Coachella Round Up: A Music Nerd’s Play-By-Play
By Becca Gleason on April 17, 2014
We’re halfway through the Indio hiatus and I have kind of, sort of, maybe woken up from my weekend 1 Coma-’chella. Last Thursday our very own nerds, Brian Walton, Dan Casey, and myself traveled to the desert to get a sense of the Coachella music festival, which is now a Los Angeles cultural norm. There was dancing, colors, dust, and sunburns… Oh yeah, and there was music.
Let’s do this!
I had gotten my bagel from the nearby Panera and was ready to PARTY. I picked the guys up at the hotel and pumped up the jams in my little blue Hyundai. I’ve been to Coachella before, so I knew that this moment was the most awake I’d ever be. We parked in the day parking lot and started the trek to the grounds, fixing our bandanas, readying our lineups, and chugging the water that would inevitably get taken away as we pass through the security gate.
Once we made it through the festival TSA, feeling only partially violated, we had made it. Ummm… Now what?
The boys were working with JBL throughout the weekend, so I had a moderate amount of time to wander around on the first day. “They’re out of festival programs already?! But it’s only 1 PM!” I said to the poor 19-year-old at the information booth. He just shrugged and went back to playing Angry Birds. Okay, Becca, this isn’t amateur hour. You have the app on your phone and you have two backup chargers. Stay cool.
We decided to get water and check out Dum Dum Girls on the Outdoor Stage. They kicked ass, and I sang along to the songs that I knew. Pretty soon, my Coachella mantra began to repeat in my head: “Holy balls, it’s hot. Why is it so hot? Oh right, we’re in the desert. Why does everyone else look so comfortable? Am I the only girl who sweats?” My self-consciousness sunk in and I made a run toward the JBL tent to meet with Dan and Brian. THANK GOD, AIR CONDITIONING.
If I could give you all only one tip for music festivals it would be this: Stand only when you absolutely have to.
The JBL tent made me feel like a human again. I was ready to rock. I did a quick run over to the artist tent where I interviewed Aloe Blacc. We talked about the evolution of his music and conspiracy theories (article will come out later this week). After that, it was a music marathon. Jagwar Ma. Haim. Aloe Blacc. Ellie Goulding.
Haim was probably my favorite of Friday afternoon. The sister’s hair whipped through the wind as they sang their already-classic hits like Days Are Gone and The Wire. I heard close to 25 bros exclaim, “OMFG, they’re so hot. I’d totally bang all of them.” And yeah, I totally agreed.
We got chicken dumplings and Aloha Plate burgers, the highlight of Dan’s trip because they were the winners of The Great Food Truck Race. We inhaled our food like we’ve been wandering the desert for weeks. All of a sudden, we felt relieved. Why? Oh, right, THE SUN IS GONE! REJOICE. We quickly learned that nighttime at Coachella was invented for people on acid — it’s like the sun never went down. The light from the art installations and glow sticks is enough to give you a sunburn.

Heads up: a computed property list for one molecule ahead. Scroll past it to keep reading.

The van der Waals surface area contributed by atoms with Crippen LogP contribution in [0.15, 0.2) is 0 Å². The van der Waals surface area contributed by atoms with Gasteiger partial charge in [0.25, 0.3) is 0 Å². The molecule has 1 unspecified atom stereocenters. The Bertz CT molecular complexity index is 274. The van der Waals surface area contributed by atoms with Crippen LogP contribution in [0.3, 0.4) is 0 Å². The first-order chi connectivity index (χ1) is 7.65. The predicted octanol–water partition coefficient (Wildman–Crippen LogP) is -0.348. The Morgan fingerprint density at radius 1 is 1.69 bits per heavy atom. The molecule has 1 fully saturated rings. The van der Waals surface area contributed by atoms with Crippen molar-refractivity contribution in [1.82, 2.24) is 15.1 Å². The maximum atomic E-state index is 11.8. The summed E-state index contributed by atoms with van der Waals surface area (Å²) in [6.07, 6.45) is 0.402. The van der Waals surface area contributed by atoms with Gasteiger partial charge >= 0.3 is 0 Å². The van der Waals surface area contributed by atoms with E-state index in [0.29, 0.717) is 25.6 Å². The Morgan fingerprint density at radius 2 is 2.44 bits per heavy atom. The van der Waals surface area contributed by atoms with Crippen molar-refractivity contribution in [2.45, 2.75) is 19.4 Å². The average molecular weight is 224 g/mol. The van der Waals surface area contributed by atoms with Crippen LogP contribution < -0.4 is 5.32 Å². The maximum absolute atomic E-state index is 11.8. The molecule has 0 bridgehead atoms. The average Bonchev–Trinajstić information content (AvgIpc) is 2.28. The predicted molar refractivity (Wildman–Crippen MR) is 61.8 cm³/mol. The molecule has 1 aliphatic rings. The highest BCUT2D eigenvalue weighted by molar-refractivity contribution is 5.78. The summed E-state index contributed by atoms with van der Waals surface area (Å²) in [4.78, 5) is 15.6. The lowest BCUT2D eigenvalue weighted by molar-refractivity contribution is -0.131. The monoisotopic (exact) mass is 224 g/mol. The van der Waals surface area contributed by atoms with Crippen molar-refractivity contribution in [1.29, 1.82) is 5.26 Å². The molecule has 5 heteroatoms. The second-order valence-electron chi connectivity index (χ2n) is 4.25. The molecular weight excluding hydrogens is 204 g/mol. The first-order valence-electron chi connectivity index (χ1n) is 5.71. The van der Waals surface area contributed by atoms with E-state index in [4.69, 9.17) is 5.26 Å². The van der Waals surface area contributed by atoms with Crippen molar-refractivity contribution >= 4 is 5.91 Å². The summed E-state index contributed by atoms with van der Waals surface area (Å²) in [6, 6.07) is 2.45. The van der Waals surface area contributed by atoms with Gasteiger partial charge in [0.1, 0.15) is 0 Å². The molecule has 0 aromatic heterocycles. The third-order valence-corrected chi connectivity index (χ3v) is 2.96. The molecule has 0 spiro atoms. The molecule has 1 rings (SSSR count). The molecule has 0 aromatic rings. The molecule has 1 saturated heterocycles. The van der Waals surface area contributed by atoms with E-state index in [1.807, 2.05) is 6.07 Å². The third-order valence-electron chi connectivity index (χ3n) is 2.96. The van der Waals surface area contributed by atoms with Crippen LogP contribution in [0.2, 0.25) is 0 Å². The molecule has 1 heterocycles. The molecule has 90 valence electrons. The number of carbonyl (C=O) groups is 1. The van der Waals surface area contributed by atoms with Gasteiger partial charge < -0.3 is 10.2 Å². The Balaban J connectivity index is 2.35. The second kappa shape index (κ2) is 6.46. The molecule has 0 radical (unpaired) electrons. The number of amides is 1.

Next up? Girl Talk. Time to dance! But where’s Brian? Wait? Is that Brian dancing on the Coachella main stage next to Girl Talk, Paul McCartney and the Haim girls? Are you sure?
I wont go into details on his experience because he will be writing it up himself, but it was quite a Nerdist highlight. We found Brian post-dance-high and sat by a swirly-light-tube-thingy while watched Outkast from far away. Do we get to go home yet?
We walked back to the car and watched as rickshaws zoomed by, secretly longing to spoon out 60 bucks for a ride. We made it back to the hotel and slept… for what seemed like an hour.
WE HAVE TO DO THIS AGAIN?
We should eat protein, right? IHOP?
Easiest decision of our lives.
We stuffed our faces with eggs, bacon, and pancakes. Our happiness lived in those hash browns, they were hash browns created by the Coachella gods. I wanted to curl up and die in those potatoes. I hope IHOP pays me for this.
By the time 1:30 came, we figured we should probably get to the festival, right? I got into my little Blue Hyundai, ready to rage… Why isn’t my car starting? Brian and Dan quickly became car experts because, you know, they’re men. It’s the starter? The battery? Just call the hotel engineer.
15 minutes later my car starts again! Great. As I drove into the hotel parking lot, we all felt a strange bump. Yes, it was a flat tire. Damn you, Coachella Gods! I was honestly a little bit nervous that these were all signs I shouldn’t head into the festival, but I quickly ignored the superstitious part of my brain and called AAA. Thank you, Mom and Dad, for keeping me on your AAA account. Bill came over in the 100 degree heat and changed my tire.